AMD is bringing its Zen architecture to the embedded chips space with the launch of two new processors: the AMD EPYC Embedded 3000 and Ryzen Embedded V1000.
Formerly code-named “Great Horned Owl,” AMD says the Ryzen V1000 chip is aimed at “medical imaging, industrial systems, digital gaming, and thin clients,” while the EPYC 3000 processor is designed for “new markets including networking, storage, and edge computing devices.”
In other words, these processors may be based on technology that’s similar to AMD’s Ryzen chips for desktop and notebook computers, but you probably won’t find the new chips in those types of systems.
For example, some of the first products expected to ship with the new processors include casino gaming systems, an ultrasound medical imaging system, and a module that can be used for medical, automation, or gaming purposes.
AMD does note that one upcoming product from Advantech is a mini-ITX embedded motherboard, so I suppose you could build a desktop PC around that. But you could also just opt for another Ryzen chip and motherboard for a more versatile solution.
AMD says the Ryzen Embedded V1000 processor will be available with up to 4 Zen CPU cores (and 8 threads) and up to 11 Vega GPU compute units for throughput up to 3.6 TFLOPs.
The chips support TDP ranges from 12 watts to 54 watts, enabling them to be used in low-power systems or higher-performance applications. Other features include support for 16 PCIe lanes, dual 10 GbE connections, and support for H.265 encoding and decoding, VP9 decoding, and 4K or 5K displays.
The EPYC Embedded 3000 chips, meanwhile, supports TPD ranges from 30 watts to 100 watts, come in 4-core to 16-core configurations, (with single-thread or multi-thread options), and support up to 64 PCIe lanes and up to 8 channels of 10 GbE.
12 Watt TDP is too high for fanless and tablet style PCs. I’m really hoping AMD will come out with something to replace Intel’s Atom processors. Intel has abandoned development on the low end, leaving OEMs with the option of using old Atom chips or expensive Y series chips. Like CampGareth pointed out, it’s a low profit segment, that’s why Intel abandoned it. So AMD might not be interested in developing for it.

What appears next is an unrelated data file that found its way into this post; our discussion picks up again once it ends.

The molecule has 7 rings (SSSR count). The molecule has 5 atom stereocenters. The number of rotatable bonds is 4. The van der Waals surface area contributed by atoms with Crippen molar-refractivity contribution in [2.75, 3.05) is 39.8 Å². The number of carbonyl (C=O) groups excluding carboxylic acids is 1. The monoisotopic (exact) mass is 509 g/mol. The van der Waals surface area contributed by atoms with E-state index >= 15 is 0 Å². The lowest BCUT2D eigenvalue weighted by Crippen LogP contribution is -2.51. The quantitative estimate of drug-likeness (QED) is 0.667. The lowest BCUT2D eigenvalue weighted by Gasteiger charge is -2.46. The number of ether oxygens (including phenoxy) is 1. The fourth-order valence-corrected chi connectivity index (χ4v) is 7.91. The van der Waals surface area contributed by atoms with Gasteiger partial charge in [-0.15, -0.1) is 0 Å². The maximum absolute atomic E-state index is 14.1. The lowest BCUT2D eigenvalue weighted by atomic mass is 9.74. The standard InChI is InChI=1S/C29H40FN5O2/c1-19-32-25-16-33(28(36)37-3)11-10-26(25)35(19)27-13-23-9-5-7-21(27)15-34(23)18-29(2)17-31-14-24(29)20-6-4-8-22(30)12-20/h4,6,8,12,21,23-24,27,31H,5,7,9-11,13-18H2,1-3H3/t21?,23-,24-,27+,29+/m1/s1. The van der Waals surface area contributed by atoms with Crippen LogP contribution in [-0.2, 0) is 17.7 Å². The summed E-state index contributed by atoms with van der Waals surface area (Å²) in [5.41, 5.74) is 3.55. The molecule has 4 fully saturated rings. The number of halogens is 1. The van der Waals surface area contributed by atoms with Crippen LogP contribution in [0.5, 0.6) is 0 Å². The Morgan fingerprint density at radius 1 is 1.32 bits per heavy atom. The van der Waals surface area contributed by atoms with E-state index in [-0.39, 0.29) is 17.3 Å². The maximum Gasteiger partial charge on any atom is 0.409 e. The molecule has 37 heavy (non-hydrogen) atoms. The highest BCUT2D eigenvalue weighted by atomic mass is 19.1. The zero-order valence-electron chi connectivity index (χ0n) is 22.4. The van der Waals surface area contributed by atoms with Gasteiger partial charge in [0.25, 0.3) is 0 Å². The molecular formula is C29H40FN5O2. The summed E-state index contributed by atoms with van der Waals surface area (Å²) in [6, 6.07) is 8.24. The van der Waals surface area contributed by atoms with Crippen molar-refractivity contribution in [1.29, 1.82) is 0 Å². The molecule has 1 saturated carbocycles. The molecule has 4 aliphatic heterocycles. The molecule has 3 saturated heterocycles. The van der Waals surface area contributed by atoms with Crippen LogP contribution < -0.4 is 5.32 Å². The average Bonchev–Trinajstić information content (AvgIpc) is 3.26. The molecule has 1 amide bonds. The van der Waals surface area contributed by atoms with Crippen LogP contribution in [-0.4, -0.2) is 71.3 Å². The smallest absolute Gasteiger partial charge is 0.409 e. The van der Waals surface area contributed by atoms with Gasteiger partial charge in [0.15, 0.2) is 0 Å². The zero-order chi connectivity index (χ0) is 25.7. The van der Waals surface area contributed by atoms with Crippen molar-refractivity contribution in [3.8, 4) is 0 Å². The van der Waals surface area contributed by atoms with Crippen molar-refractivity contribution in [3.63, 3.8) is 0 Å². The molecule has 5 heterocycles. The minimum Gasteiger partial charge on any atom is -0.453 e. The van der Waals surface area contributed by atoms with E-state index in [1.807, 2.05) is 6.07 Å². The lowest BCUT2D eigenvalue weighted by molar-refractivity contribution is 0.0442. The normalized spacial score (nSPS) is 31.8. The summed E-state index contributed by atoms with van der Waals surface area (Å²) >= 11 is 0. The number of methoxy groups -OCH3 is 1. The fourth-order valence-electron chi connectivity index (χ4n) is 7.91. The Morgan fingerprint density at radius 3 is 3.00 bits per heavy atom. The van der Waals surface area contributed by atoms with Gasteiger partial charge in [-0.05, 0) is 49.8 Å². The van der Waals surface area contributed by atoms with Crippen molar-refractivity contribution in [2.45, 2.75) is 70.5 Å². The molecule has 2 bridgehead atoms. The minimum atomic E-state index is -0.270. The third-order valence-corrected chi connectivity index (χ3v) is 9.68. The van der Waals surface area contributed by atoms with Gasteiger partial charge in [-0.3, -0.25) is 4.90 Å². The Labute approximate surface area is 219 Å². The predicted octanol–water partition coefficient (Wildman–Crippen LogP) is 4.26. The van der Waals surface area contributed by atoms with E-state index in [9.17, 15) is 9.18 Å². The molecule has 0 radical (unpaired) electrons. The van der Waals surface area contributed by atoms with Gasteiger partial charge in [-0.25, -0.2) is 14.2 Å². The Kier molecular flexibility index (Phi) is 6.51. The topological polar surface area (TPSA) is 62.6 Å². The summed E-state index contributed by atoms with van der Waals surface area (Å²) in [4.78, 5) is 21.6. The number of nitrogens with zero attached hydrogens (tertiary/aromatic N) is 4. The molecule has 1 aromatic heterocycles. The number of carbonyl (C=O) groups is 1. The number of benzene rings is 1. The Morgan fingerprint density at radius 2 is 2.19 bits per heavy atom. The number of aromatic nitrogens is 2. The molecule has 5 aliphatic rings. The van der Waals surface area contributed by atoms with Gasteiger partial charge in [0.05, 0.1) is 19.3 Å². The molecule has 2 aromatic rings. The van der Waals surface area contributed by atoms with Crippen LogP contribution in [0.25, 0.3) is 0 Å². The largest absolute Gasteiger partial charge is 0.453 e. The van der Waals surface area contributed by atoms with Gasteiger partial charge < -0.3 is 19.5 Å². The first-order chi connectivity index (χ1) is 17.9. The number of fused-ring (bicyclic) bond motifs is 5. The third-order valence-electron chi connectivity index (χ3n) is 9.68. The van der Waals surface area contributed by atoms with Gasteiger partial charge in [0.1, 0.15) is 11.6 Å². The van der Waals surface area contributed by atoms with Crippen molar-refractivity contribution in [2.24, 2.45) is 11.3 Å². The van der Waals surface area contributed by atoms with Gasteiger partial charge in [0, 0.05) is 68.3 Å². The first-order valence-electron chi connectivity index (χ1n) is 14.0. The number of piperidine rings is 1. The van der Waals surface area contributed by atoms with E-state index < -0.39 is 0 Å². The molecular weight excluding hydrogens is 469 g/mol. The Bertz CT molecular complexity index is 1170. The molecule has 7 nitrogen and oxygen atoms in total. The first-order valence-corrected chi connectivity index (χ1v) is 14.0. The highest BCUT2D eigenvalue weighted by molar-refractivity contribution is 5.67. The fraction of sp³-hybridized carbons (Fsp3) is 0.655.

Agreed, 8W’s roughly is the limit… but 4W is the comfortable range we’ve settled into with the high-end Atom processors and the ultra ultra low-voltage Core M processors.
Unless AMD provides a competitor to that, something that’s based on 14nm RyZen with 2 cores, 2 threads running between 1GHz – 2GHz.
If they build out boards fully utilizing those network interfaces these would be great options for low wattage routers.
From the AMD prress release
“The introduction of the SMACH Z handheld console will create new opportunities for portable gaming devices, enabling users to play AAA titles at HD framerates, delivering desktop-quality power and graphics in the palm of players’ hands,” said Daniel Fernandez, chief executive officer, SMACH. “By leveraging the new AMD Ryzen Embedded V1000 with superior graphics capabilities and mega processing power in our console, we are ready to revolutionize the on-the-go consumer gaming experience.””
If the SMACH Z actually comes out and with this SoC, I wouldn’t care how loud the fan is to keep it cool. It’d be a great device. I’d probably need to get an external battery pack though.
Chromebooks? Why doesn’t AMD try to compete there?
Power and cost basically. At the high end you have core M chips with their 3.5W TDP, the V1000 would need cutting down to reach those sort of levels so a new chip needs designing and producing, expensive stuff. At the low end you have cheap ARM cores with super low profit margins. AMD would need to design a new chip for that space too, though they’d probably use ARM cores as they have in the past for server chips. That’s still an expensive process, is it worth doing to chase a dollar per chip profit margin?
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